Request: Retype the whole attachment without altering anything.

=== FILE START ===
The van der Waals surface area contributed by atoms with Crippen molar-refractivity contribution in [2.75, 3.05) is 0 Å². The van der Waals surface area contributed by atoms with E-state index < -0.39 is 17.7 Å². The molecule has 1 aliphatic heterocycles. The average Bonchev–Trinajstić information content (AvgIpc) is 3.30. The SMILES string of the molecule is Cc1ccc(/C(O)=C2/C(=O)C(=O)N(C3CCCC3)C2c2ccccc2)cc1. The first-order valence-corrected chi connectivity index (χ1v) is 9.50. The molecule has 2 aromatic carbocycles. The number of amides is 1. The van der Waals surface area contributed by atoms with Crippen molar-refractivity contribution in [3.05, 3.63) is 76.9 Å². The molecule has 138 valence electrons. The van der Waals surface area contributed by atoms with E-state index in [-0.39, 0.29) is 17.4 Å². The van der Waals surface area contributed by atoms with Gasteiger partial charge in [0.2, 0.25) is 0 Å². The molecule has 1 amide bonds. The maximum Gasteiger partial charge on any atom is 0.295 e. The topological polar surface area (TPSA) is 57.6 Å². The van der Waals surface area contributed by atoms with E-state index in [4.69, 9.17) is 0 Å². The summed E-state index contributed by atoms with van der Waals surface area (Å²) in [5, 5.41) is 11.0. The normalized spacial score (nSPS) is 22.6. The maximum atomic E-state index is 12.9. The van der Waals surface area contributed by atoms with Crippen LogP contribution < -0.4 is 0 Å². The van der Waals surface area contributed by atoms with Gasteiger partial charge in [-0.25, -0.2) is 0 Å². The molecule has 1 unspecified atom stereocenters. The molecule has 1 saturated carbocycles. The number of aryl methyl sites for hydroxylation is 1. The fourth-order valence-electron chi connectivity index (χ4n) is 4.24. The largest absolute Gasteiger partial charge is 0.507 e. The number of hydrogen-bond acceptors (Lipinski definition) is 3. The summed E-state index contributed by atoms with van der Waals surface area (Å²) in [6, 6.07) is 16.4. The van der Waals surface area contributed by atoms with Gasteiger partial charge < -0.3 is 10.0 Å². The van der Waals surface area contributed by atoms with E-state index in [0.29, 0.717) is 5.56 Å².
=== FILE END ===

The van der Waals surface area contributed by atoms with Crippen molar-refractivity contribution in [2.75, 3.05) is 0 Å². The van der Waals surface area contributed by atoms with E-state index < -0.39 is 17.7 Å². The molecule has 1 aliphatic heterocycles. The average Bonchev–Trinajstić information content (AvgIpc) is 3.30. The SMILES string of the molecule is Cc1ccc(/C(O)=C2/C(=O)C(=O)N(C3CCCC3)C2c2ccccc2)cc1. The first-order valence-corrected chi connectivity index (χ1v) is 9.50. The molecule has 2 aromatic carbocycles. The number of amides is 1. The van der Waals surface area contributed by atoms with Crippen molar-refractivity contribution in [3.05, 3.63) is 76.9 Å². The molecule has 138 valence electrons. The van der Waals surface area contributed by atoms with E-state index in [-0.39, 0.29) is 17.4 Å². The van der Waals surface area contributed by atoms with Gasteiger partial charge in [0.2, 0.25) is 0 Å². The molecule has 1 amide bonds. The maximum Gasteiger partial charge on any atom is 0.295 e. The topological polar surface area (TPSA) is 57.6 Å². The van der Waals surface area contributed by atoms with E-state index in [4.69, 9.17) is 0 Å². The summed E-state index contributed by atoms with van der Waals surface area (Å²) in [5, 5.41) is 11.0. The normalized spacial score (nSPS) is 22.6. The maximum atomic E-state index is 12.9. The van der Waals surface area contributed by atoms with Crippen LogP contribution < -0.4 is 0 Å². The van der Waals surface area contributed by atoms with Gasteiger partial charge in [-0.25, -0.2) is 0 Å². The molecule has 1 unspecified atom stereocenters. The molecule has 1 saturated carbocycles. The number of aryl methyl sites for hydroxylation is 1. The fourth-order valence-electron chi connectivity index (χ4n) is 4.24. The largest absolute Gasteiger partial charge is 0.507 e. The number of hydrogen-bond acceptors (Lipinski definition) is 3. The summed E-state index contributed by atoms with van der Waals surface area (Å²) in [6, 6.07) is 16.4. The van der Waals surface area contributed by atoms with Gasteiger partial charge < -0.3 is 10.0 Å². The van der Waals surface area contributed by atoms with E-state index in [0.29, 0.717) is 5.56 Å².